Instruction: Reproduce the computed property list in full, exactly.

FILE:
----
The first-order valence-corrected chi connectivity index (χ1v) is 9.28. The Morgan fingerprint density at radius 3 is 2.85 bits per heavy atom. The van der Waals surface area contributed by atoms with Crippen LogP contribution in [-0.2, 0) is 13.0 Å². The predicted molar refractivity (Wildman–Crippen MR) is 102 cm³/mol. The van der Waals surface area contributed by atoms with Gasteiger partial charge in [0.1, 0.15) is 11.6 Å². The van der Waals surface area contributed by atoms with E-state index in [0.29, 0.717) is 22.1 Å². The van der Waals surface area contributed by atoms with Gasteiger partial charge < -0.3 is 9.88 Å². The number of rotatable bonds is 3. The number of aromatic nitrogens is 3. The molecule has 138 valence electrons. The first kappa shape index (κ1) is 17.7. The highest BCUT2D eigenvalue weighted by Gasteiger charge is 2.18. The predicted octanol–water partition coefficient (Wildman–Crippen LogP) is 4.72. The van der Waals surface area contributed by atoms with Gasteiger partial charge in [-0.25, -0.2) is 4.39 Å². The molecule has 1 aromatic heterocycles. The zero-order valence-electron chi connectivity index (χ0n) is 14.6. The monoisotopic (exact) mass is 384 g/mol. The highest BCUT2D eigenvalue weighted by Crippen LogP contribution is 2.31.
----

The first-order valence-corrected chi connectivity index (χ1v) is 9.28. The Morgan fingerprint density at radius 3 is 2.85 bits per heavy atom. The van der Waals surface area contributed by atoms with Crippen LogP contribution in [-0.2, 0) is 13.0 Å². The predicted molar refractivity (Wildman–Crippen MR) is 102 cm³/mol. The van der Waals surface area contributed by atoms with Gasteiger partial charge in [0.1, 0.15) is 11.6 Å². The van der Waals surface area contributed by atoms with E-state index in [0.29, 0.717) is 22.1 Å². The van der Waals surface area contributed by atoms with Gasteiger partial charge < -0.3 is 9.88 Å². The number of rotatable bonds is 3. The number of aromatic nitrogens is 3. The molecule has 138 valence electrons. The first kappa shape index (κ1) is 17.7. The highest BCUT2D eigenvalue weighted by Gasteiger charge is 2.18. The predicted octanol–water partition coefficient (Wildman–Crippen LogP) is 4.72. The van der Waals surface area contributed by atoms with Gasteiger partial charge in [-0.25, -0.2) is 4.39 Å². The molecule has 1 aromatic heterocycles. The zero-order valence-electron chi connectivity index (χ0n) is 14.6. The monoisotopic (exact) mass is 384 g/mol. The highest BCUT2D eigenvalue weighted by Crippen LogP contribution is 2.31.